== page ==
What do nutrition trends in competitions and training really bring? As part of the Triathlon Convention Europe, PowerBar tried to shed some light into the darkness with an interesting dialogue between science and practical application. Taking part were elite athletes, such as the current reigning IRONMAN World Champion Sebastian Kienle, the former runner Ingalena Heuck, and the ex-pro cyclist Marcel Wüst as well as the PowerBar Nutritionist Corinne Mäder.
The latest scientific recommendations, including tips from Simon Schempp, the most successful German biathlete in the world cup season 2014/15.
It is clear that type, amount and timing of protein intake can have an impact on muscle maintenance and growth. After intense or key endurance or resistance training sessions, recovery naturally takes top priority because, after all, you want to reap the benefits from your training. In the period immediately after exercise, metabolism remains elevated and due to the earlier training stimulus the build-up of muscle protein is initiated.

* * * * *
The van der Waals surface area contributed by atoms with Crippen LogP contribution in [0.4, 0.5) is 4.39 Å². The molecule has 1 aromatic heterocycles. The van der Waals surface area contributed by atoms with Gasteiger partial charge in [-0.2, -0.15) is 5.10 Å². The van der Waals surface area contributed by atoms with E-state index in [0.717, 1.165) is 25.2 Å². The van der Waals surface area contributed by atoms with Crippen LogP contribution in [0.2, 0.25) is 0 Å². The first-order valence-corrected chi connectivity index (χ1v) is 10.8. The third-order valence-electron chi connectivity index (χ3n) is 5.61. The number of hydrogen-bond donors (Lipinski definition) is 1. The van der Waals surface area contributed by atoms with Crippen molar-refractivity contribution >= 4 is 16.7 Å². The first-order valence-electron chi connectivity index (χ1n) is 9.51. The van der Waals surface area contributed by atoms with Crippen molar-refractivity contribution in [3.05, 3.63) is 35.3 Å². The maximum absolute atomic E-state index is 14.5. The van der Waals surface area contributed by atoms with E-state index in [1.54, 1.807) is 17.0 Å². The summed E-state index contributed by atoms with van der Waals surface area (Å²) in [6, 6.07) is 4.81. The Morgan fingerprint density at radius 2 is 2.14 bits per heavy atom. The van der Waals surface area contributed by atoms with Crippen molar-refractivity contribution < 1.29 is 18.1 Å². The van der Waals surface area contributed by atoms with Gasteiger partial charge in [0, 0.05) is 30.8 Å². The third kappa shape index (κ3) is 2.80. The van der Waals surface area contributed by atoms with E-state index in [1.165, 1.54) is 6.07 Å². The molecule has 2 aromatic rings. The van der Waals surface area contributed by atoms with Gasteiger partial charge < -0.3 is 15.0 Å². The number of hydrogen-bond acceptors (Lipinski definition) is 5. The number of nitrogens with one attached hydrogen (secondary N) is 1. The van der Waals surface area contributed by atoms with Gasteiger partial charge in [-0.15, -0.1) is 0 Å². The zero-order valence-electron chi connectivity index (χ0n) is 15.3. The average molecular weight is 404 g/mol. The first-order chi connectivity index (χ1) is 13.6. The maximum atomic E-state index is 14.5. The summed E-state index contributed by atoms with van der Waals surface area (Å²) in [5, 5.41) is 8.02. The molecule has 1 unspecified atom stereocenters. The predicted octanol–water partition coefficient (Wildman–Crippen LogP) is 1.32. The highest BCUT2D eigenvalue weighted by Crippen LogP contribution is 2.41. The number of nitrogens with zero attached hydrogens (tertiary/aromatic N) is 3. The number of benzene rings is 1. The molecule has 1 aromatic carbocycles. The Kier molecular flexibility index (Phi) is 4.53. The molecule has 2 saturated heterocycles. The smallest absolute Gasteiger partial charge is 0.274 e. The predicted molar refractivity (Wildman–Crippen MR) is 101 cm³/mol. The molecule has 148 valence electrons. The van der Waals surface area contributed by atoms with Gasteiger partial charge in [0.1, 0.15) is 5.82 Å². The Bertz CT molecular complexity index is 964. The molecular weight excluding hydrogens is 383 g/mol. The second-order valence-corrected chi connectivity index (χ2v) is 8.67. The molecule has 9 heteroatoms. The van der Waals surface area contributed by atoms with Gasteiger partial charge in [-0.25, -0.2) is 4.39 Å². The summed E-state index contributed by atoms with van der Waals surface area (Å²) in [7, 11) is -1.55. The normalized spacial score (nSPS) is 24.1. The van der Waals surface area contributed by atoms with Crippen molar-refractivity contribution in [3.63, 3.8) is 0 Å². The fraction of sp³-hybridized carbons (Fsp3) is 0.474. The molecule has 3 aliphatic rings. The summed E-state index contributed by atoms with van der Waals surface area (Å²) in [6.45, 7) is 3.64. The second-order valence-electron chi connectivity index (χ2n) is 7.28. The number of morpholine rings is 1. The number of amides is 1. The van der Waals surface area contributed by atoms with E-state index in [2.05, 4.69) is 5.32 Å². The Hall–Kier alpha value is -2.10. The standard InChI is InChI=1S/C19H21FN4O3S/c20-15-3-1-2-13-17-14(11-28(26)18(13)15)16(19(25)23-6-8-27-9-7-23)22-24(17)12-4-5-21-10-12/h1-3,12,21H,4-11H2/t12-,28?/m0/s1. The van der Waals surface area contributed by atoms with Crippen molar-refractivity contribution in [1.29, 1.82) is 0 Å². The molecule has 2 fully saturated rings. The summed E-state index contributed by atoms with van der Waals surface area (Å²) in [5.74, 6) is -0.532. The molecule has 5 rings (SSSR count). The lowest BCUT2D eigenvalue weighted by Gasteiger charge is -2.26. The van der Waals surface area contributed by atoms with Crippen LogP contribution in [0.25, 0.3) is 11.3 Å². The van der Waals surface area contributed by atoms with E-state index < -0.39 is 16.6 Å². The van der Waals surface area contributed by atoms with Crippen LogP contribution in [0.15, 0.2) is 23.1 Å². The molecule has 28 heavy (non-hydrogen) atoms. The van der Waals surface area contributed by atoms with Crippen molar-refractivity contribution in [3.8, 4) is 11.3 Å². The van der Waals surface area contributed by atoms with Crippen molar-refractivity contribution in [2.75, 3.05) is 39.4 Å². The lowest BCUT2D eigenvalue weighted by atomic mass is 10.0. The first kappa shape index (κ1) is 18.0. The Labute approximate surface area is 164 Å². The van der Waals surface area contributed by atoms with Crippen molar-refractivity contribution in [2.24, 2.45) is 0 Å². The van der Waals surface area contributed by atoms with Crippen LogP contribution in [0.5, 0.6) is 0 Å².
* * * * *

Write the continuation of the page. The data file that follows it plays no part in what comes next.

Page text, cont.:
Protein has a wide variety of functions in the body that are imperative to reap the benefits from your training. If you don’t meet your protein needs it can lead to suboptimal performance and body function!